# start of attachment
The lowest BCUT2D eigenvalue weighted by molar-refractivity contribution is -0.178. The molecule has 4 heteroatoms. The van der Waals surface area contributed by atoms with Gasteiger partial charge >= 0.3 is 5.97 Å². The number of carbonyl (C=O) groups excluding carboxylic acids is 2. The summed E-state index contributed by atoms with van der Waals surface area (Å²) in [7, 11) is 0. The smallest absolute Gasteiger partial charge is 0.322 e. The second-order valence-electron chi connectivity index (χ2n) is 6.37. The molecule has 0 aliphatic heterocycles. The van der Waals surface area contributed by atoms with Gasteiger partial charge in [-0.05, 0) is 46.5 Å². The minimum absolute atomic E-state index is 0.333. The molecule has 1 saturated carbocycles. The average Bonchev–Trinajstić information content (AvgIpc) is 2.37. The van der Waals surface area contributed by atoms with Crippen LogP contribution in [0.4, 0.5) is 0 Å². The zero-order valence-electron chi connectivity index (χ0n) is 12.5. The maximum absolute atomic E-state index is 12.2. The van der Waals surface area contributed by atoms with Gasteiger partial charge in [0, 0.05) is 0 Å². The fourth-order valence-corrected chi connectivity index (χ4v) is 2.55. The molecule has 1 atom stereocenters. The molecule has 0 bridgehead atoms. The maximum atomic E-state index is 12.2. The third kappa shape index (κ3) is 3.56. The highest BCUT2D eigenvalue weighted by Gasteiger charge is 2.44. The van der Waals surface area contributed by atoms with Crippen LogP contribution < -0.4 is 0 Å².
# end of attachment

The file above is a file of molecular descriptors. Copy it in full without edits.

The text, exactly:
The lowest BCUT2D eigenvalue weighted by molar-refractivity contribution is -0.178. The molecule has 4 heteroatoms. The van der Waals surface area contributed by atoms with Gasteiger partial charge >= 0.3 is 5.97 Å². The number of carbonyl (C=O) groups excluding carboxylic acids is 2. The summed E-state index contributed by atoms with van der Waals surface area (Å²) in [7, 11) is 0. The smallest absolute Gasteiger partial charge is 0.322 e. The second-order valence-electron chi connectivity index (χ2n) is 6.37. The molecule has 0 aliphatic heterocycles. The van der Waals surface area contributed by atoms with Gasteiger partial charge in [-0.05, 0) is 46.5 Å². The minimum absolute atomic E-state index is 0.333. The molecule has 1 saturated carbocycles. The average Bonchev–Trinajstić information content (AvgIpc) is 2.37. The van der Waals surface area contributed by atoms with Crippen LogP contribution in [0.4, 0.5) is 0 Å². The zero-order valence-electron chi connectivity index (χ0n) is 12.5. The maximum absolute atomic E-state index is 12.2. The van der Waals surface area contributed by atoms with Gasteiger partial charge in [0, 0.05) is 0 Å². The fourth-order valence-corrected chi connectivity index (χ4v) is 2.55. The molecule has 1 atom stereocenters. The molecule has 0 bridgehead atoms. The maximum atomic E-state index is 12.2. The third kappa shape index (κ3) is 3.56. The highest BCUT2D eigenvalue weighted by Gasteiger charge is 2.44. The van der Waals surface area contributed by atoms with Crippen LogP contribution < -0.4 is 0 Å².